Can Nuclear Safety Be Improved Without Sacrificing Ocean Life?
I was just a child when scientists in St. Louis found radioactive material in thousands of baby teeth collected nationwide. People around the world were shocked to learn that fallout from nuclear testing had worked its way into the food chain, as dairy cows ingested radioactive material that landed on pastures. A test ban treaty is now in place, but decades later, we’re still living with the risks of nuclear power. The challenge is to reduce that risk in the safest and most effective way.
Right in our backyard, the Diablo Canyon nuclear power plant—near San Luis Obispo, California—has long caused concern because of its location between several active earthquake faults. As last year’s Fukushima nuclear disaster in Japan painfully reminded us, earthquakes and nuclear power plants can be a devastating mix, for both public health and ocean-dependent businesses.
Earthquakes pose a grave risk near the Diablo Canyon nuclear plant, with the closest fault—the Shoreline—running a mere 0.6 miles from the reactor. That’s why California energy agencies have recommended and PG&E has proposed the Central Coastal California Seismic Imaging Project (the project). Using high-intensity seismic surveys in ocean waters, PG&E intends to study faults and their connections deep under the seafloor near the plant.
No one disputes that nuclear safety should be a top priority. But in light of its impacts on marine life, the project raises serious questions about whether these survey techniques are absolutely necessary for ensuring the safety of the plant, and if so, whether less harmful alternatives are available.
As first proposed, the project would fire extremely loud air cannons in the water, causing significant impacts to vulnerable ocean creatures and ecosystems. The air guns would blast acoustic pulses of 230 to 250 decibels at the source every 15 to 20 seconds at all hours of the day for almost two months, over 393 square miles of ocean habitat. Just how loud is that? Imagine a jet taking off in your living room every 15 seconds, and multiply that by 100,000.
Credit: Flickr / mikebaird
The resulting shock waves would particularly threaten the highly vulnerable Morro Bay harbor porpoise, and would also harm endangered blue, fin, and humpback whales and sea otters. The project would put sea birds, fish, squid, and other ocean life at risk, undermine the safeguards of Marine Protected Areas that local residents worked hard to create, and affect human communities that depend on thriving ocean life.
To my knowledge, a seismic survey of the contemplated duration and extent has never been conducted in such a rich and fragile nearshore habitat off California. PG&E has revised its project to phase it over several years, but it will still harm marine mammals, as well as sea life in Marine Protected Areas.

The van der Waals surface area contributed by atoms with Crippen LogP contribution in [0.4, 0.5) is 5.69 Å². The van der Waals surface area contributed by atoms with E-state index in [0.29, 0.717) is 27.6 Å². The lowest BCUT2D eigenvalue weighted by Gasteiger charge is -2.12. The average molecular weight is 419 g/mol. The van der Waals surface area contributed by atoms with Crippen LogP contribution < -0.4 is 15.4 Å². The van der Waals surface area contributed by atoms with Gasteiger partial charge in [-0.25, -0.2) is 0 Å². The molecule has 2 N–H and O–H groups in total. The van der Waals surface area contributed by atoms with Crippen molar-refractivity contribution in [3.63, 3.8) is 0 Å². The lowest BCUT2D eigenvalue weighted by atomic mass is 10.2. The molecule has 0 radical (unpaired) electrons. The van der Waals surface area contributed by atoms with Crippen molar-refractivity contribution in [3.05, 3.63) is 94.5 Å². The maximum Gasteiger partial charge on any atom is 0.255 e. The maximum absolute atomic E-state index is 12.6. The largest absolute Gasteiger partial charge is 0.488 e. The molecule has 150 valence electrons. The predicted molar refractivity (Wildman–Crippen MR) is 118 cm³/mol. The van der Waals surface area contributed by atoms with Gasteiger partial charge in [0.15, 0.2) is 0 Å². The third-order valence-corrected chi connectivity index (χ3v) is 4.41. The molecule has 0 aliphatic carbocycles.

As for the need for the project, I have yet to find solid evidence it is necessary. Seismic surveys won’t, for example, answer the most influential questions for improving the hazard assessment at the plant—questions regarding the slip rates of the Hosgri, Shoreline, Los Osos and San Luis Bay faults, and whether the Los Osos fault angles toward the power plant, creating a higher risk. Each of those questions can best be addressed by other types of studies that cause much less damage than offshore high-intensity surveys.
Fortunately, PG&E has just completed an array of other geophysical studies that focus on slip rates and other high priority uncertainties in the hazard assessment. The revised project, by contrast, would address none of the top priority uncertainties. So the first step should be to integrate the results of other studies into the hazard assessment and take stock of whether questions critical to plant safety remain. If not, we will have avoided a great deal of damage to ocean creatures.
Are less harmful alternatives available if more information is needed? An imaging technology called Marine Vibroseis that uses controlled vibrations rather than broad impulsive noise could reduce sound levels by orders of magnitude and substantially reduce risk for harbor porpoises and other species. A non-acoustic technology called gravity gradiometry has reportedly allowed industrial clients to run fewer miles of airgun surveys by filling in gaps between tracklines. Both warrant a close look.
Ensuring the safety of California’s nuclear plants is of the utmost importance. So is safeguarding endangered marine mammals and protected areas. At this point there is no need to choose between them because the case has not been made that the project is necessary to assure the safety of the plant or that it’s the least damaging option.
The Coastal Commission will consider PG&E’s permit application on November 14, 2012. Permitting agencies must take all necessary precautions to protect both our health and that of the fragile organisms in our oceans. Given that less harmful studies likely will address high priority uncertainties in the hazard assessment, we urge the Coastal Commission to follow the staff recommendation and deny the permit.
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